Chris Foster, VP in the healthcare practice at Fleishman-Hillard's DC office, represents the American Association of Critical Care Nurses, and was able to generate some coverage of critical care nurses working in the frontline burn units following September 11.
But, he adds, general features of nursing remain a tough sell, even to the lifestyle press. "We're trying to get those stories out, but they're not getting much play, Foster adds. "Every once in a while, you get 'a day in the life' piece, but not as many as we need."
However, he does note the current shortage of certified nurses has been getting ample coverage, especially by broadcast outlets. "TV is great because we can provide visuals of nurses taking care of critically ill patients, he adds.
The leading healthcare professionals reporters tend to be from elite media outlets and include The Washington Post's Bill Brubaker, Julie Appleby of USA Today, Rhonda Rundle and Bernard Wysocki of The Wall Street Journal, and editor David Olmos and reporters Charles Ornstein and Denise Gellene of the LA Times.
Trade publications are also a major target of media relations efforts.
Top reporters on the trade side include HealthLeaders senior editor Chris Rauber and Modern Healthcare news editor Barbara Kirchheimer.
Given the sheer number of hospitals, clinics, doctors, nursing homes and other medical professionals - many with at least a token PR operation - healthcare reporters often find themselves inundated with pitches. Rauber complains that many come from "people who clearly don't know anything about our magazine. Even spending five or 10 minutes getting familiar with the magazine is better than no time."
It helps to know the right doctor
As healthcare journalism has evolved into a major business and public policy story, many articles are written without the input of doctors and nurses. But Rauber says that although his stories are business-focused, "if a doctor is a member of a medical group, has a good understanding of the business issues, and is willing to talk to them ... we're happy to talk to a physician, he says.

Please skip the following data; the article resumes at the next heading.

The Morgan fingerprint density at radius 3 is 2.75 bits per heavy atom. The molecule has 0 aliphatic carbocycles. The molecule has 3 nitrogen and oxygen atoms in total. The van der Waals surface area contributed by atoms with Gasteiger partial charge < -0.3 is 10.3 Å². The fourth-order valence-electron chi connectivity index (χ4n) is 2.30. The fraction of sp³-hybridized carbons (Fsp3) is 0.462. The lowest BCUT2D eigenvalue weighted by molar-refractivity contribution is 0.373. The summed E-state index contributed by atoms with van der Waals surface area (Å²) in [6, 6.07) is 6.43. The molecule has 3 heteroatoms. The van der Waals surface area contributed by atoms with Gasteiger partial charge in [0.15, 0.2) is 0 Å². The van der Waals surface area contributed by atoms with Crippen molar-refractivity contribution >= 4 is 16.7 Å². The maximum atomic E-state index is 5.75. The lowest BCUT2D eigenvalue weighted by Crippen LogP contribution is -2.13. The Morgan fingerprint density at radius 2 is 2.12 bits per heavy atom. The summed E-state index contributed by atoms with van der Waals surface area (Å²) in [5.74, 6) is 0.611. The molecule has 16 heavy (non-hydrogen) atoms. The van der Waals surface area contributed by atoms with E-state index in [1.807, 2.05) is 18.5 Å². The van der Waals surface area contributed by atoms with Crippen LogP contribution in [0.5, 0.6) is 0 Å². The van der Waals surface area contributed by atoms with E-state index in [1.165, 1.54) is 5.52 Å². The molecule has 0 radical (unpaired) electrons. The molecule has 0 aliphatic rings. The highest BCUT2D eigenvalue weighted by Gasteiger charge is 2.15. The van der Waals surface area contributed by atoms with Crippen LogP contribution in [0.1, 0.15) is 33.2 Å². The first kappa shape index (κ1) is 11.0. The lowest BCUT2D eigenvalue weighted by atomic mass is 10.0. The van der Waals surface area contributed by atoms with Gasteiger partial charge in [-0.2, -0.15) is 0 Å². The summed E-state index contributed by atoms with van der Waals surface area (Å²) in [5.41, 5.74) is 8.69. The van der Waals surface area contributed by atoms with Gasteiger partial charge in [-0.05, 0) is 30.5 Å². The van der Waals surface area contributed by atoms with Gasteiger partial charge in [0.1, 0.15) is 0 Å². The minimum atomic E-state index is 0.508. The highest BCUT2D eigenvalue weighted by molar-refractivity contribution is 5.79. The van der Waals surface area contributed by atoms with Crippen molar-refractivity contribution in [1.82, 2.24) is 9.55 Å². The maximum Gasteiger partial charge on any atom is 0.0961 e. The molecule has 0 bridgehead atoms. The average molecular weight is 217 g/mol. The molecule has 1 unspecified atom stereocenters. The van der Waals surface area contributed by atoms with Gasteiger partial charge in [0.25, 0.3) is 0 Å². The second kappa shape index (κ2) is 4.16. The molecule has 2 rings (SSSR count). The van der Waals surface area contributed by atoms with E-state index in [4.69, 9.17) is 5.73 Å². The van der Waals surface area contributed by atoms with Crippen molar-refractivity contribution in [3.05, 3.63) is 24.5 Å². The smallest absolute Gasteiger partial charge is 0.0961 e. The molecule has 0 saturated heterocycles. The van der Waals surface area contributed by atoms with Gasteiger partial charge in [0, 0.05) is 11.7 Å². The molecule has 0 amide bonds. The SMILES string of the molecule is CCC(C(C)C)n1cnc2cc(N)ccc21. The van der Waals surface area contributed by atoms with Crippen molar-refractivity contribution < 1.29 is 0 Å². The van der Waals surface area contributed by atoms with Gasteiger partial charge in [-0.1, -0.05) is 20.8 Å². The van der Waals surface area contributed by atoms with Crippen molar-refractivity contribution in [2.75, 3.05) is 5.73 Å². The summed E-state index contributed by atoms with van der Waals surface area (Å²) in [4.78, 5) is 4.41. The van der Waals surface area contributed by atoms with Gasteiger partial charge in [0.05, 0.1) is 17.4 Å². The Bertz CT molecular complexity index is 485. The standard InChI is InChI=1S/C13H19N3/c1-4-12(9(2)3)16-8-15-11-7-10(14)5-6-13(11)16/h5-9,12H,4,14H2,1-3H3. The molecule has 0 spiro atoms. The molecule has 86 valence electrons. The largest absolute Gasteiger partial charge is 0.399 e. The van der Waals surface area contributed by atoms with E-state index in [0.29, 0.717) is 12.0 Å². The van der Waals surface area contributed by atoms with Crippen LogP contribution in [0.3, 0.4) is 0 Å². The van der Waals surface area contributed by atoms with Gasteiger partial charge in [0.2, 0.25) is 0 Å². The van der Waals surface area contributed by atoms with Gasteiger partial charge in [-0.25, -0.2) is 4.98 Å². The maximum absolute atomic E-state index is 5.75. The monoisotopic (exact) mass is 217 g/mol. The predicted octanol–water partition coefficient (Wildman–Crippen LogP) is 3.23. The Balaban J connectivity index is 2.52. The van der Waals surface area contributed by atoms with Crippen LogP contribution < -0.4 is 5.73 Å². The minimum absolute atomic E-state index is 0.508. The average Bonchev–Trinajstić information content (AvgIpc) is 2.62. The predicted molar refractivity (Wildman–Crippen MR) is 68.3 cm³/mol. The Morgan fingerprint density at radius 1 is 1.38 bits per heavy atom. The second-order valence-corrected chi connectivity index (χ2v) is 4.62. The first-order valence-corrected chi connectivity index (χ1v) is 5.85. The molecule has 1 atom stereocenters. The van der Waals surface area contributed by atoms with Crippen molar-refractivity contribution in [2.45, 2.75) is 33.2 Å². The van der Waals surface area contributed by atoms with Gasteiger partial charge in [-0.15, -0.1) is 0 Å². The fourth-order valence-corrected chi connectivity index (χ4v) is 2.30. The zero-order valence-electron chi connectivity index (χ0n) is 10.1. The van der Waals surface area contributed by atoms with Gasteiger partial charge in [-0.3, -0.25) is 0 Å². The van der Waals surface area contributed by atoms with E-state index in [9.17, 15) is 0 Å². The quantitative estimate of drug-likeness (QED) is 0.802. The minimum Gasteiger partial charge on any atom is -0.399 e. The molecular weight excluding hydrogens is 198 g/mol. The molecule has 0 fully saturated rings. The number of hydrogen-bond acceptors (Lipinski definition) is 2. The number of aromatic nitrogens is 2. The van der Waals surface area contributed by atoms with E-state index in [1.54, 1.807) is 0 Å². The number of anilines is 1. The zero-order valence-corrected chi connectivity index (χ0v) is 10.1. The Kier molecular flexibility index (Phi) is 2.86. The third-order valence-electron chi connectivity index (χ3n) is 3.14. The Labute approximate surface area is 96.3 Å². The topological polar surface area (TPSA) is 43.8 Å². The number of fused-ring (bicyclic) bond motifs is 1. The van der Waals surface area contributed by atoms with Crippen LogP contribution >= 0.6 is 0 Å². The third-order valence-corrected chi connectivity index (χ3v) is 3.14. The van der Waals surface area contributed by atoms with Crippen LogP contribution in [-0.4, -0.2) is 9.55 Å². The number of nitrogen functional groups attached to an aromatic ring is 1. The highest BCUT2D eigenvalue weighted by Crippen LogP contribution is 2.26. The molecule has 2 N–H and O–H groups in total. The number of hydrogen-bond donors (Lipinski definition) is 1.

Mark O'Toole, VP with the Boston-based Castle Group, says it's up to the agency or internal corporate communications executive to make sure there are media-trained healthcare professionals available who can step in when needed. "Obviously you need to have the credibility of physicians somewhere in the chain, he adds. "When reporters do a story on a hospital or healthcare company, they like to humanize it with names and faces."
Johnny Hagerman, media specialist for PR at LA's Cedars Sinai Medical Center - known as the hospital of the stars - says the facility has been able to generate global coverage through some of its famed staff, most notably neurosurgeon Dr. Keith Black. But he says the bulk of its PR efforts remain focused on the local community.
Almost every PR pro PRWeek spoke to recommends getting journalists out to hospitals and clinics so that the coverage moves away from the numbers and public policy debates and back to the hands-on role doctors and nurses play in caring for the public. "Healthcare is a show-and-tell type story, and it's important to make the reporter part of that experience, says Kraus.
WHERE TO GO
Newspapers: The New York Times; The Wall Street Journal; The Washington
Post; USA Today; LA Times; Chicago Tribune
Magazines: Time; Newsweek; US News & World Report; BusinessWeek; Forbes;
Fortune; New York and other urban publications; Crain's New York
Business and other business journals
Trade titles: McKnight's Long-Term Care News; The Clinical Advisor;
Cortlandt Forum; Physicians Weekly; Journal of the AMA; Modern
Healthcare; HealthLeaders; Journal of Critical Care Nursing; Physician
Financial News; Managed Care Week Newsletter; Physician Compensation
Report; Medical Marketing & Media
TV & Radio: News shows; Today; Good Morning America; Dateline; 20/20; 60
Websites: WebMD; MedScape